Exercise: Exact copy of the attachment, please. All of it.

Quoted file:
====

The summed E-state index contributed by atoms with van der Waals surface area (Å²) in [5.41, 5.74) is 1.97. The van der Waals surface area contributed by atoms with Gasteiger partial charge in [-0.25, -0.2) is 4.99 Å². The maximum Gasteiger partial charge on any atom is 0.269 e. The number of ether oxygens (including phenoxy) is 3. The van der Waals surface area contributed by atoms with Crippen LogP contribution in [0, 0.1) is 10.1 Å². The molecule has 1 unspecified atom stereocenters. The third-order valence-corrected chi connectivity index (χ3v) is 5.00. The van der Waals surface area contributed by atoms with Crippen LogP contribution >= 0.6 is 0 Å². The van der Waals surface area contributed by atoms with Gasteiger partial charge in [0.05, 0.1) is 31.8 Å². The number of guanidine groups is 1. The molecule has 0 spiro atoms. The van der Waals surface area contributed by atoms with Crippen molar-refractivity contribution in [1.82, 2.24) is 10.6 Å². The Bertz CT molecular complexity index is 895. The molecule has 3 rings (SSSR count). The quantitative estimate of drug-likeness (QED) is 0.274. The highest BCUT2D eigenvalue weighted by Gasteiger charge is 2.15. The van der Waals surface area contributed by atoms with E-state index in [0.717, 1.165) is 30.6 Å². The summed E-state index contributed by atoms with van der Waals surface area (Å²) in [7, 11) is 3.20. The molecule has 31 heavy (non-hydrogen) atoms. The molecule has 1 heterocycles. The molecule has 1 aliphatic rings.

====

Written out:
The summed E-state index contributed by atoms with van der Waals surface area (Å²) in [5.41, 5.74) is 1.97. The van der Waals surface area contributed by atoms with Gasteiger partial charge in [-0.25, -0.2) is 4.99 Å². The maximum Gasteiger partial charge on any atom is 0.269 e. The number of ether oxygens (including phenoxy) is 3. The van der Waals surface area contributed by atoms with Crippen LogP contribution in [0, 0.1) is 10.1 Å². The molecule has 1 unspecified atom stereocenters. The third-order valence-corrected chi connectivity index (χ3v) is 5.00. The van der Waals surface area contributed by atoms with Crippen LogP contribution >= 0.6 is 0 Å². The van der Waals surface area contributed by atoms with Gasteiger partial charge in [0.05, 0.1) is 31.8 Å². The number of guanidine groups is 1. The molecule has 0 spiro atoms. The van der Waals surface area contributed by atoms with Crippen molar-refractivity contribution in [1.82, 2.24) is 10.6 Å². The Bertz CT molecular complexity index is 895. The molecule has 3 rings (SSSR count). The quantitative estimate of drug-likeness (QED) is 0.274. The highest BCUT2D eigenvalue weighted by Gasteiger charge is 2.15. The van der Waals surface area contributed by atoms with E-state index in [0.717, 1.165) is 30.6 Å². The summed E-state index contributed by atoms with van der Waals surface area (Å²) in [7, 11) is 3.20. The molecule has 31 heavy (non-hydrogen) atoms. The molecule has 1 heterocycles. The molecule has 1 aliphatic rings.